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By Karen Ossenfort
Special to the Village News 

Teen dies from flu-related complications

 

Last updated 2/9/2018 at 4:54pm

Hunter Conner graduates from Fallbrook High School, June 2017.

Fallbrook High School graduate of 2017, Hunter Michael Conner, died Jan. 17, 2018, from complications of the flu.

"Hunter was only 18 when he died, but he led a meaningful and purpose-driven life, full of joy, a thirst for learning, and a heart for those who were hurting," his parents, Troy and Rose Conner, said.

Hunter is survived by his parents and his brother John. The family lives in Rainbow.

Hunter's Memorial Service will be at 10 a.m., Feb. 10 at Rancho Community Church, 31300 Rancho Community Way, Temecula, 92592. Rose Hunter said the service is open to the community.

"His dream was to combine his love for travel and people and go all over the world to help those in need through organizations such as Doctors Without Borders and Samaritan Aviation," the Conners said.

One student, Rachel Fraser, remembers Hunter for his big smile.

"He was a really outdoorsy kid, and really sweet," Fraser said.

FHS' Ag department's Doug Sehnert knew Hunter the four years Hunter was at Fallbrook High.

"Hunter was a good solid kid. He was one of our FFA Chapter's State Proficiency Winners."

Sehnert explained that Hunter farmed on the family farm and helped people out who were less fortunate.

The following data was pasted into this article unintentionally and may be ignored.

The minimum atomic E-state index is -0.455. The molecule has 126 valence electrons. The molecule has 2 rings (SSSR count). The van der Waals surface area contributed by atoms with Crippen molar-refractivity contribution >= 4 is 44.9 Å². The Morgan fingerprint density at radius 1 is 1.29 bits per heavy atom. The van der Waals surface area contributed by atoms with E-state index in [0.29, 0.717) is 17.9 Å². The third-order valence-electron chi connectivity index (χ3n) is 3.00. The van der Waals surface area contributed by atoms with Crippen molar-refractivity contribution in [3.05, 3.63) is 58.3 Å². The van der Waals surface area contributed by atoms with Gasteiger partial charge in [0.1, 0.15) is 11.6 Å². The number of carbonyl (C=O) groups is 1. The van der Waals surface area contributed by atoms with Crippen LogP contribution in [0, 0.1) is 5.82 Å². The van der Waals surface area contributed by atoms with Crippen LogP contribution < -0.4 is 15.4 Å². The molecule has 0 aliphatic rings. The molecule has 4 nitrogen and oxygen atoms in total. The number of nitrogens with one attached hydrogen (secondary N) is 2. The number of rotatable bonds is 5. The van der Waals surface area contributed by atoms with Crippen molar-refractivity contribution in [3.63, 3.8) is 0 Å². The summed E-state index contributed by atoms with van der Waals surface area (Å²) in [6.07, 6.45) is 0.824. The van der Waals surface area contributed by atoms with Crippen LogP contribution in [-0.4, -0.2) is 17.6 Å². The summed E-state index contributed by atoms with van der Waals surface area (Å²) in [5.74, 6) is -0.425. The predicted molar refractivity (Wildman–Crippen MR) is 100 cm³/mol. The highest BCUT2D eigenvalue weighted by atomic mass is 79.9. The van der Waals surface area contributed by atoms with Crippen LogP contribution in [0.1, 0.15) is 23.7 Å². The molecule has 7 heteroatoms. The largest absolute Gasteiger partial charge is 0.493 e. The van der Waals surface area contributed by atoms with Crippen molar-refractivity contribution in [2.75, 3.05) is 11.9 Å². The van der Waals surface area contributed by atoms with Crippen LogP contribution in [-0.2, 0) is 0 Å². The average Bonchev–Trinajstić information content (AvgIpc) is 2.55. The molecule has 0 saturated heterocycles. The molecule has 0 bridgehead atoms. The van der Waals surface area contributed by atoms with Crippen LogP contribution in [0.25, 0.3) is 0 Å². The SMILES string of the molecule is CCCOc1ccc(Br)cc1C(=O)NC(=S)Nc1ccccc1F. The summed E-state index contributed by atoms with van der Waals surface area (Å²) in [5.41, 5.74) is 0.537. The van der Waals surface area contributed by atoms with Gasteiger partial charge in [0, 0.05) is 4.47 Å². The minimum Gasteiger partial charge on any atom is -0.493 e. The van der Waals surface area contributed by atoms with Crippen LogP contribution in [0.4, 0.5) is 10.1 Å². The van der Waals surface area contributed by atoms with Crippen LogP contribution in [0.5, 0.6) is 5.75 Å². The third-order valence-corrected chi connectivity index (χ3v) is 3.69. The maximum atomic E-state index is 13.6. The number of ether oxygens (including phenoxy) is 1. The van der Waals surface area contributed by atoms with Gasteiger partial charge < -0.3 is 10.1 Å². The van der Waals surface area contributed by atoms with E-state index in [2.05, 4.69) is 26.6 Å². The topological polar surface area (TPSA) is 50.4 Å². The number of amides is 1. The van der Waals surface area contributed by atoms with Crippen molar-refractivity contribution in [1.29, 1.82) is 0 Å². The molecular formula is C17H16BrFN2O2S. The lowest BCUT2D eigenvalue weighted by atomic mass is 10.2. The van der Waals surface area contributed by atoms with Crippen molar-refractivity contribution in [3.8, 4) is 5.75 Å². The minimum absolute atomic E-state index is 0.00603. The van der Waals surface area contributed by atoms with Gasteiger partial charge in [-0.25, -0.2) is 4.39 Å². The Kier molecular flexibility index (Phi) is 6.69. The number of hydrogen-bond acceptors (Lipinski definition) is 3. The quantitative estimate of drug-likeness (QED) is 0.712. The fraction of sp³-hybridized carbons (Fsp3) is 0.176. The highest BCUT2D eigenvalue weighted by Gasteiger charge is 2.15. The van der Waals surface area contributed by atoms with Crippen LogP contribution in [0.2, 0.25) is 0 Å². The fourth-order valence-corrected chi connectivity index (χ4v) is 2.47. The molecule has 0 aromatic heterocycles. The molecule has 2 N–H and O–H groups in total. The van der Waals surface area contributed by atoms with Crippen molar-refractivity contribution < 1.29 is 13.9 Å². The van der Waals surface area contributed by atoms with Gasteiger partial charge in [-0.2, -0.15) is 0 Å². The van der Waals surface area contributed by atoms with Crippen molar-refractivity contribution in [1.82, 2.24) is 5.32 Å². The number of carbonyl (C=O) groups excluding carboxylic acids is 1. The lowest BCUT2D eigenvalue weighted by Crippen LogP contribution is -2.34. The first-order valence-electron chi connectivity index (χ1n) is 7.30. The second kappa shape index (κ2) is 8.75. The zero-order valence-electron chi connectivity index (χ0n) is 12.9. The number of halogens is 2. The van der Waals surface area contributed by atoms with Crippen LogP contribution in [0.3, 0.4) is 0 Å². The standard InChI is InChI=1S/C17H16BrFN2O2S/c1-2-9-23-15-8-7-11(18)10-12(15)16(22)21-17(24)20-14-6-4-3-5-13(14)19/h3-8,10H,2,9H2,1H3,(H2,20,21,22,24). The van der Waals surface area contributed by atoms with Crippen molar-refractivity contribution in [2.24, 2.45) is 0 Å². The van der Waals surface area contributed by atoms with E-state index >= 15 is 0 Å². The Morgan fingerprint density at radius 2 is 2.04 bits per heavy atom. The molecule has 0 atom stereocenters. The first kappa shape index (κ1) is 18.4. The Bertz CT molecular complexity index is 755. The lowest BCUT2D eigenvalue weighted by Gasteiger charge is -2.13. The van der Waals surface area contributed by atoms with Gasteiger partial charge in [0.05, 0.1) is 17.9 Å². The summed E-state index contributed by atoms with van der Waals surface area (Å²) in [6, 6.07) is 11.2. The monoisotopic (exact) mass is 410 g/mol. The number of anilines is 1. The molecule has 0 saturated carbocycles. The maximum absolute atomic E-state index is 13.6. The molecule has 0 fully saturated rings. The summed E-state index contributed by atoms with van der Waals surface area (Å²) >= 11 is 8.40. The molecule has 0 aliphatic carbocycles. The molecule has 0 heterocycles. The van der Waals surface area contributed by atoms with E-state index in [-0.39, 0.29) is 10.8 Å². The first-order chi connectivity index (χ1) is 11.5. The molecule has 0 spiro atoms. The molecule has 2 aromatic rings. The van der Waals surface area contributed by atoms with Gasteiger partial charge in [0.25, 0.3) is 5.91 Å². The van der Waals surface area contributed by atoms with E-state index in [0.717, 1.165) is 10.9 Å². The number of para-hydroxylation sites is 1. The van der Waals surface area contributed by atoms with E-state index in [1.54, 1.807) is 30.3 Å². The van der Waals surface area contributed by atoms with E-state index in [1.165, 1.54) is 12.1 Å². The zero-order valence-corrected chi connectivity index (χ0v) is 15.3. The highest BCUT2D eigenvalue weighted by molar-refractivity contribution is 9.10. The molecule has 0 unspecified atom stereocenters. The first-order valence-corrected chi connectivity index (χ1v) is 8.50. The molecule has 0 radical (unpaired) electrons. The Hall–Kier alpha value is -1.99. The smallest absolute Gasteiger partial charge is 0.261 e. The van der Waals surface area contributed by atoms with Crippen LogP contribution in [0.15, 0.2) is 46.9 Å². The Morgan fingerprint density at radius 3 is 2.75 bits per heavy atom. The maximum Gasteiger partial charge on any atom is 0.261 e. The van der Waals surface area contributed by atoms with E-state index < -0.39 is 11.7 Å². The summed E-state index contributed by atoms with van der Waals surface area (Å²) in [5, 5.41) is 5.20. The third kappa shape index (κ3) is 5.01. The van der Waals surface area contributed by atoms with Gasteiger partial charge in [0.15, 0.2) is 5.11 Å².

"Hunter was also a member of the vegetable farming team of judges," Sehnert added.

"Our lives are forever changed with his loss but we are eternally grateful for the privilege of sharing his life and the immense joy he brought to us," the Conners said.

"He will be remembered for his beautiful smile, kind, and generous heart, his desires to travel the world, his quick wit, his love of others and love of life."

Craig Sturak, a spokesman for San Diego County Health and Human Services, said that though the death of such a young, healthy, man is rare, there have been several cases this year with the "severe flu season."

Hunter Conner seen in a candid shot taken April 2016.

He mentioned that the percentage of flu cases in hospital emergency rooms dominates over any other problem.

For some, the flu turns into a nasty pneumonia, which turns septic in the victim. The body starts to shut down then as the blood stream is taken over by the bacterial microorganisms.

Sturak said it's important to not ignore flu symptoms when you are experiencing them. Go to the doctor. Stay hydrated.

And if you are healthy and haven't caught the flu, continue to wash hands, don't touch your face – eyes, nose, mouth and ears – when you are out shopping or touching things in

public. The virus can survive several days on surfaces such as door handles, toilet handles, light switches, etc.

County Health also advocates getting the flu vaccine if you haven't gotten one yet.

 

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